“Batting with Shiv gave me a lot of confidence. He supported me throughout (my innings of 106) and put faith in me from the start. He was in the middle talking to me and that helped me along the way.” Jerome Taylor after he scored his first test hundred against NZ.
“The patient Chanderpaul, Champion West Indian batsman, has often been the bulwark of his side’s batting, a player whose defensive technique is as good as any in the game and who has concentration powers to shut down scoring mode sufficiently should survival be more important for his side. In these days of dash and bash it is an old-fashioned concept but one that still has merit in the longer version of the game.” Lynn McConnell, Napier Sportal
“He(Shiv Chanderpaul) is our best batsman so he had better open and be done with it” WI captain Chris Gayle after the team failed to find a reliable opener in onedayers against NZ in 2009
He is so patient. He doesn’t give anything away. Even when you beat the bat, he still hangs in there. Nothing seems to affect him and if you are slightly off line, he will punish you. England fast bowler Ryan Sidebottom on Shiv 
THE ETERNAL WATCHFULNESS OF CHANDERPAUL — He waits and waits for the ball, sort of like how he has waited for a team worthy of his contribution by Alex Bowden
“Shiv’s been outstanding all series. He’s been quite brilliant really,” said Australia’s coach Mickey Arthur.
“He’s certainly thwarted our bowlers. He’s shown why he’s got 10,000 runs in Test cricket. Very uncomplicated technique even though it looks very weird on the eye. He’s been outstanding – to get him right at the end of the day has just lifted out dressing room hugely.” Mickey Arthur.
“Batting with Shiv when he achieved his 10,000th run was a special feeling and really nice to be out there with him and share the moment,” Bravo said.
“We’re all happy for him and he’s going to go down as one of the best batters for the West Indies so I’m really happy for him.”
“I’ve just seen so much of him (Shiv) and can’t help but admire the application and the desire to keep scoring runs. You’ve got to marvel at that – a fantastic achievement,” said Arthur, a former coach of South Africa.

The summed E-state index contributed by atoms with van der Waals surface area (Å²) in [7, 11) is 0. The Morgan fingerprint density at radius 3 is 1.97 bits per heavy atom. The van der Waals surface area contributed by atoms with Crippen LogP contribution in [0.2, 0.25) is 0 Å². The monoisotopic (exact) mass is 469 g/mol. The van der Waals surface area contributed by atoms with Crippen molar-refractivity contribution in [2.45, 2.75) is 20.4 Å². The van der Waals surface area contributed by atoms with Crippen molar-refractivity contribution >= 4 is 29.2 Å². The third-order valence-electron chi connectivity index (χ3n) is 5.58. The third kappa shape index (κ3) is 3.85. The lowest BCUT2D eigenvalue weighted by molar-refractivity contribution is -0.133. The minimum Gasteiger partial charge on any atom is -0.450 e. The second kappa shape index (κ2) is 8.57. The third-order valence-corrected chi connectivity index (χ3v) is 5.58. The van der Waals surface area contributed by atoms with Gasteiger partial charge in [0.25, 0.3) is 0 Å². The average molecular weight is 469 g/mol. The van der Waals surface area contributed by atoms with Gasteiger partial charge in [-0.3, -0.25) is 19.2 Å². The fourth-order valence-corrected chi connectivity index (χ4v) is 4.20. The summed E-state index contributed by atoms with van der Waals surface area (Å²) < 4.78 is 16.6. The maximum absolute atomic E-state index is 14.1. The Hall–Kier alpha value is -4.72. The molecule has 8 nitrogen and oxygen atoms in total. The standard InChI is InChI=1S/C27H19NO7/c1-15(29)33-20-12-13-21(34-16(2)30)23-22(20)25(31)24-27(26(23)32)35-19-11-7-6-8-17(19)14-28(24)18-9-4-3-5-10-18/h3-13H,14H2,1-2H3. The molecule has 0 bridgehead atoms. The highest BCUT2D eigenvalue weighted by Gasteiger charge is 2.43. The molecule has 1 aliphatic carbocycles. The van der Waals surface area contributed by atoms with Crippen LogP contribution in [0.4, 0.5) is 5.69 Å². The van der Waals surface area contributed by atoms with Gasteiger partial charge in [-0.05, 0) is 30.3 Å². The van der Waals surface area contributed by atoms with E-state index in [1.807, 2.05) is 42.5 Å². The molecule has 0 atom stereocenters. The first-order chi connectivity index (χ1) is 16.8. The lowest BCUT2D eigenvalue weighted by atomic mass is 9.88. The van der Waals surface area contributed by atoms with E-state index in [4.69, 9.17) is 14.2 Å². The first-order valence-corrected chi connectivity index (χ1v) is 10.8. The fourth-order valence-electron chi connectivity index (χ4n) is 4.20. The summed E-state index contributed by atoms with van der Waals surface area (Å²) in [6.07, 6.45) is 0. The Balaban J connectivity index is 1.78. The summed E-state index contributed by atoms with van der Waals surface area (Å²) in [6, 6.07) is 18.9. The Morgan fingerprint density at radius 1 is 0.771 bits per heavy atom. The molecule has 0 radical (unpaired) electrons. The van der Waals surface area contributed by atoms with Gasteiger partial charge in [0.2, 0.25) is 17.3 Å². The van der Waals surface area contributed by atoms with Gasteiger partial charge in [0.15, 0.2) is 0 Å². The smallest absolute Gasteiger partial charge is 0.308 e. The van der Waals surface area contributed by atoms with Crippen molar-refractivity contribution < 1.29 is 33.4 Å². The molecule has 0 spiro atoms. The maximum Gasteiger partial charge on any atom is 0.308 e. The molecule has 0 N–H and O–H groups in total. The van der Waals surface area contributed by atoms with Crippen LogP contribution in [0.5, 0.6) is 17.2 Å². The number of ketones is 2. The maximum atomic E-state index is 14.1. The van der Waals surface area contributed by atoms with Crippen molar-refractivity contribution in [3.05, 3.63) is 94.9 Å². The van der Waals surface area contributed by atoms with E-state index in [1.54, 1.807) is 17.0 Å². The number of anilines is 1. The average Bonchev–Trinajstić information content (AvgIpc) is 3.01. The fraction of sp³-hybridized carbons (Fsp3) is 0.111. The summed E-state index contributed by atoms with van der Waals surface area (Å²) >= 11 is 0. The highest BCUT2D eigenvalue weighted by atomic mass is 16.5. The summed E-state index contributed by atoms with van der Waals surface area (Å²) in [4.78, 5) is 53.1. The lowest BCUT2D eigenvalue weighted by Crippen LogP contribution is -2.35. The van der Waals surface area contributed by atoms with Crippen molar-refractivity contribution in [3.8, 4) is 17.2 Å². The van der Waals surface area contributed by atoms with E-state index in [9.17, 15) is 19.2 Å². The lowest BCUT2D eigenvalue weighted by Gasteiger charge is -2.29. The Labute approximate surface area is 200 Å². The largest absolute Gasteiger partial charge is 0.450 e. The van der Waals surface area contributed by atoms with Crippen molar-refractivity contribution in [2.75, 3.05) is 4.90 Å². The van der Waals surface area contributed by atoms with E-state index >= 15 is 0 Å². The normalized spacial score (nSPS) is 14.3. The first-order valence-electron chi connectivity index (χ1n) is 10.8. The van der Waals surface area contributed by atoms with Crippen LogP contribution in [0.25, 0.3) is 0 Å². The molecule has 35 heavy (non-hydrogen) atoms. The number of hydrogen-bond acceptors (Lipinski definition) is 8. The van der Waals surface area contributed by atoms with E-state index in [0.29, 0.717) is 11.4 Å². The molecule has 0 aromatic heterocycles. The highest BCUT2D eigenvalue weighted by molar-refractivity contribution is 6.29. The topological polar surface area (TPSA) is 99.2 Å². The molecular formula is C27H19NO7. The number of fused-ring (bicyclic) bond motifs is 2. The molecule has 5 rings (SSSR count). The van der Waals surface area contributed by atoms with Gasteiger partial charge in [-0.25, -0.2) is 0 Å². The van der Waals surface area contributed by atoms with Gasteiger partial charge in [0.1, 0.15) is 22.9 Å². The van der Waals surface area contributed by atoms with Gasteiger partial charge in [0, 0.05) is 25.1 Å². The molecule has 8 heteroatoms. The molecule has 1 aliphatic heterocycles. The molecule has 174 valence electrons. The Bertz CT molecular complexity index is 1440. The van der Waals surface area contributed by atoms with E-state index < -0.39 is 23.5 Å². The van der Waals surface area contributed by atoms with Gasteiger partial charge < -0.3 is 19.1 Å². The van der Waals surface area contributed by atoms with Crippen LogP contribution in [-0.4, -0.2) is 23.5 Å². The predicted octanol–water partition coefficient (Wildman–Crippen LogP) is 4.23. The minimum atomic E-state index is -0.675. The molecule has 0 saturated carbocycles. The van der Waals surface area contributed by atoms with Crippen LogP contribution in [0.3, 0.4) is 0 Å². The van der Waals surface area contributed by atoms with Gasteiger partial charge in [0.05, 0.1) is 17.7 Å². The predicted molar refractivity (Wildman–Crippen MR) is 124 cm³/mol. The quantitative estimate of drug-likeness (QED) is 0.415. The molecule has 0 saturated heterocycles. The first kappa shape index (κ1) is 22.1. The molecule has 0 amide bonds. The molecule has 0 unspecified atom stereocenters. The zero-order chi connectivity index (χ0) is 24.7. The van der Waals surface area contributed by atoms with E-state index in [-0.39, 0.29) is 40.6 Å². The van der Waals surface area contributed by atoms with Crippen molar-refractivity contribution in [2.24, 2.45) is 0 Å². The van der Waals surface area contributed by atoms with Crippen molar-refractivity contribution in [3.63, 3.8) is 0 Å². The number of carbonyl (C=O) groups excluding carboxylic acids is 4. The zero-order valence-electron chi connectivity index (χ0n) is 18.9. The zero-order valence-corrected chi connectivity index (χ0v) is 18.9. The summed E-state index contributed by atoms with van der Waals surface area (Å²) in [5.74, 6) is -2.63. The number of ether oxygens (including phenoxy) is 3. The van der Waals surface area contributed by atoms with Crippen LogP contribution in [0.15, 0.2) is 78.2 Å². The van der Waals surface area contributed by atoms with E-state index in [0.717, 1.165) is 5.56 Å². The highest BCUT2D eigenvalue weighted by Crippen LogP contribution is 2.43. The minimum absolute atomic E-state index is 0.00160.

“Shiv is someone I enjoy batting with each and every time, we have had a few partnerships, we tend to get pretty decent partnerships(6 century partnerships to date). When I’m batting with Shiv he’s always there encouraging me and telling me to treat the ball on its merits and try to rotate the strike as much as possible. I try to do that. Batting with Shiv gives me confidence, we all know he’s much more experienced so batting with him is definitely a plus.” Darren Bravo
“I think the way he practices, he puts his heart and soul into the way he practices, Shiv’s a guy who will bat first at practice and then be the last to leave the nets, so it is something us as young batsmen can look at,” Darren Bravo
“The way he (Shiv) goes about an innings is special, he plays the ball on its merits and his concentration level is very good. It is just a matter of learning from him as much as possible … very important for us to pick his brain at every opportunity.” Darren Bravo
“He is hard to draw into a false shot, which is why he is No 1 in the world,” said Broad. “We could have bowled a little bit better at him. We wanted to stay away from his hips and legs early because he accumulates 20 or 30 without you realising. ‘‘It is tricky to find a good line to him because he does shuffle around outside off stump and then shuffle back. We darted from over the wicket and around the wicket swinging it away but maybe we need to settle on one tactic and stick with it.” Stuart Broad on Shiv Chanderpaul(2012)
“In a team of inexperienced players, Shivnarine has done as much as any West Indian batsman of the past. I have him up there with the very best – Lara, Sobers. He’s at the top of tree as far as I’m concerned because of the teams he has played in.” Viv Richards(2012)
“If Chanderpaul had a live grenade in his pocket or a runaway train up his chaminda he would still leave the next delivery outside his offstump.” Rodney Hogg (2012)